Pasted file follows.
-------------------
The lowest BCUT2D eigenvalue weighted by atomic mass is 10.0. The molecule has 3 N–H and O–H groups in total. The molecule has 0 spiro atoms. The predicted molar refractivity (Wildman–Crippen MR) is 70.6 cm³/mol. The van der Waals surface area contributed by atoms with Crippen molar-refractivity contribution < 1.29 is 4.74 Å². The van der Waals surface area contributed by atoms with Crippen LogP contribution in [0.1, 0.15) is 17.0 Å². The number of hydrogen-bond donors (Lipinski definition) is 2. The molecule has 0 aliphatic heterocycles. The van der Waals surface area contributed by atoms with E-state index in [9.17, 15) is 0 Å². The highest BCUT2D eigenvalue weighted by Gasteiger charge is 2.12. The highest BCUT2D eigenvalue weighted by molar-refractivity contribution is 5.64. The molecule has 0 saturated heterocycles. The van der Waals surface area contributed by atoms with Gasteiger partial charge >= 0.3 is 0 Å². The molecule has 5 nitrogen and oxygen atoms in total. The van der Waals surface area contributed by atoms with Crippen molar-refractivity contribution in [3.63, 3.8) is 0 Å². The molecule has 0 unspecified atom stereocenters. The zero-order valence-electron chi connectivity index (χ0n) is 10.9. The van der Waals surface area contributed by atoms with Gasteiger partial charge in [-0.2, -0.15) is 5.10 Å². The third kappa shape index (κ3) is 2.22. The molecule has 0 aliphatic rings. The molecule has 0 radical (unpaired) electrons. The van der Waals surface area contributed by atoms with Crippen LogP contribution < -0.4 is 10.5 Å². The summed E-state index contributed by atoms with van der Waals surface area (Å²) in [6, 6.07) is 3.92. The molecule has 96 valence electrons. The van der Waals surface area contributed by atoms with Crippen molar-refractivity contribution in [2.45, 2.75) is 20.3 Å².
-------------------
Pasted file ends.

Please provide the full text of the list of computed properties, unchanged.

The lowest BCUT2D eigenvalue weighted by atomic mass is 10.0. The molecule has 3 N–H and O–H groups in total. The molecule has 0 spiro atoms. The predicted molar refractivity (Wildman–Crippen MR) is 70.6 cm³/mol. The van der Waals surface area contributed by atoms with Crippen molar-refractivity contribution < 1.29 is 4.74 Å². The van der Waals surface area contributed by atoms with Crippen LogP contribution in [0.1, 0.15) is 17.0 Å². The number of hydrogen-bond donors (Lipinski definition) is 2. The molecule has 0 aliphatic heterocycles. The van der Waals surface area contributed by atoms with E-state index in [9.17, 15) is 0 Å². The highest BCUT2D eigenvalue weighted by Gasteiger charge is 2.12. The highest BCUT2D eigenvalue weighted by molar-refractivity contribution is 5.64. The molecule has 0 saturated heterocycles. The van der Waals surface area contributed by atoms with Gasteiger partial charge >= 0.3 is 0 Å². The molecule has 5 nitrogen and oxygen atoms in total. The van der Waals surface area contributed by atoms with Crippen molar-refractivity contribution in [3.63, 3.8) is 0 Å². The molecule has 0 unspecified atom stereocenters. The zero-order valence-electron chi connectivity index (χ0n) is 10.9. The van der Waals surface area contributed by atoms with Gasteiger partial charge in [-0.2, -0.15) is 5.10 Å². The third kappa shape index (κ3) is 2.22. The molecule has 0 aliphatic rings. The molecule has 0 radical (unpaired) electrons. The van der Waals surface area contributed by atoms with Crippen LogP contribution < -0.4 is 10.5 Å². The summed E-state index contributed by atoms with van der Waals surface area (Å²) in [6, 6.07) is 3.92. The molecule has 96 valence electrons. The van der Waals surface area contributed by atoms with Crippen molar-refractivity contribution in [2.45, 2.75) is 20.3 Å².